How many starfish could there be on the beach, and how many children, if I can see 28 arms?
An investigation involving adding and subtracting sets of consecutive numbers. Lots to find out, lots to explore.
Can you each work out the number on your card? What do you notice? How could you sort the cards?
On Planet Plex, there are only 6 hours in the day. Can you answer these questions about how Arog the Alien spends his day?
Woof is a big dog. Yap is a little dog. Emma has 16 dog biscuits to give to the two dogs. She gave Woof 4 more biscuits than Yap. How many biscuits did each dog get?
This group activity will encourage you to share calculation strategies and to think about which strategy might be the most efficient.
There are 44 people coming to a dinner party. There are 15 square tables that seat 4 people. Find a way to seat the 44 people using all 15 tables, with no empty places.
This challenge extends the Plants investigation so now four or more children are involved.
What do you notice about these squares of numbers? What is the same? What is different?
Fill in the missing numbers so that adding each pair of corner numbers gives you the number between them (in the box).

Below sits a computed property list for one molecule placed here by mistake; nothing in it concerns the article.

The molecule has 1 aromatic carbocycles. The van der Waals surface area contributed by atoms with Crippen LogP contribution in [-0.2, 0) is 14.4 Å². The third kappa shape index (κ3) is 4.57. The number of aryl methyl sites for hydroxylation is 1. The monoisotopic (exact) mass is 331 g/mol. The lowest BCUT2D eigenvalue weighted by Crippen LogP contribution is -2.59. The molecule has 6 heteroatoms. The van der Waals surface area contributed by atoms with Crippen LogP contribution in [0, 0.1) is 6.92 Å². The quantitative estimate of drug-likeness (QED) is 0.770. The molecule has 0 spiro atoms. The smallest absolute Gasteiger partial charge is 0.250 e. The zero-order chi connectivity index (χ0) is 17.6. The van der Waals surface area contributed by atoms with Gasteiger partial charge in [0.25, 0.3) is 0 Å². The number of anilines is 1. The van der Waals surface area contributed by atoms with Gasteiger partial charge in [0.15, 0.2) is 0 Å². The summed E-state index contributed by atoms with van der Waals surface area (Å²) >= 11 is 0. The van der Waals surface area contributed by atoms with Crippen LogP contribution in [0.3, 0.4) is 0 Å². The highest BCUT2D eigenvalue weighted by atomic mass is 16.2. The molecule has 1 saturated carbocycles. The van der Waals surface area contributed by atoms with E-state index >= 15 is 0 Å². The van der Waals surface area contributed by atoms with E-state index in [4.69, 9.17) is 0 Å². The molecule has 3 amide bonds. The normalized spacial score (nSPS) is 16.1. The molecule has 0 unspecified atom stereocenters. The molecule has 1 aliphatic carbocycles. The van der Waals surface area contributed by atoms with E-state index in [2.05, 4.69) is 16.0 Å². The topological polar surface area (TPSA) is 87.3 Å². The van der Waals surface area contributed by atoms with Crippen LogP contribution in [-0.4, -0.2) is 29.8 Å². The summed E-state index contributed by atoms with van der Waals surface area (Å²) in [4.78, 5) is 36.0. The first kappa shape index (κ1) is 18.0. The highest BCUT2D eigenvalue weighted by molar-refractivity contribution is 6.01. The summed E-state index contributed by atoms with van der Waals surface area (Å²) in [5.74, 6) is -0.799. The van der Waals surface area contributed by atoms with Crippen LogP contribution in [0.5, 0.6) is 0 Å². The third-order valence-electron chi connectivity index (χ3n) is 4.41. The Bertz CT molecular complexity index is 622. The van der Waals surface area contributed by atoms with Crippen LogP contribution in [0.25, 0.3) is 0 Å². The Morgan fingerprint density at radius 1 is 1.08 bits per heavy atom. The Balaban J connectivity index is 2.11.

Sam got into an elevator. He went down five floors, up six floors, down seven floors, then got out on the second floor. On what floor did he get on?
Can you work out how many flowers there will be on the Amazing Splitting Plant after it has been growing for six weeks?
Order these four calculations from easiest to hardest. How did you decide?
Twizzle, a female giraffe, needs transporting to another zoo. Which route will give the fastest journey?
How could you put eight beanbags in the hoops so that there are four in the blue hoop, five in the red and six in the yellow? Can you find all the ways of doing this?
This challenging activity involves finding different ways to distribute fifteen items among four sets, when the sets must include three, four, five and six items.
Here you see the front and back views of a dodecahedron. Each vertex has been numbered so that the numbers around each pentagonal face add up to 65. Can you find all the missing numbers?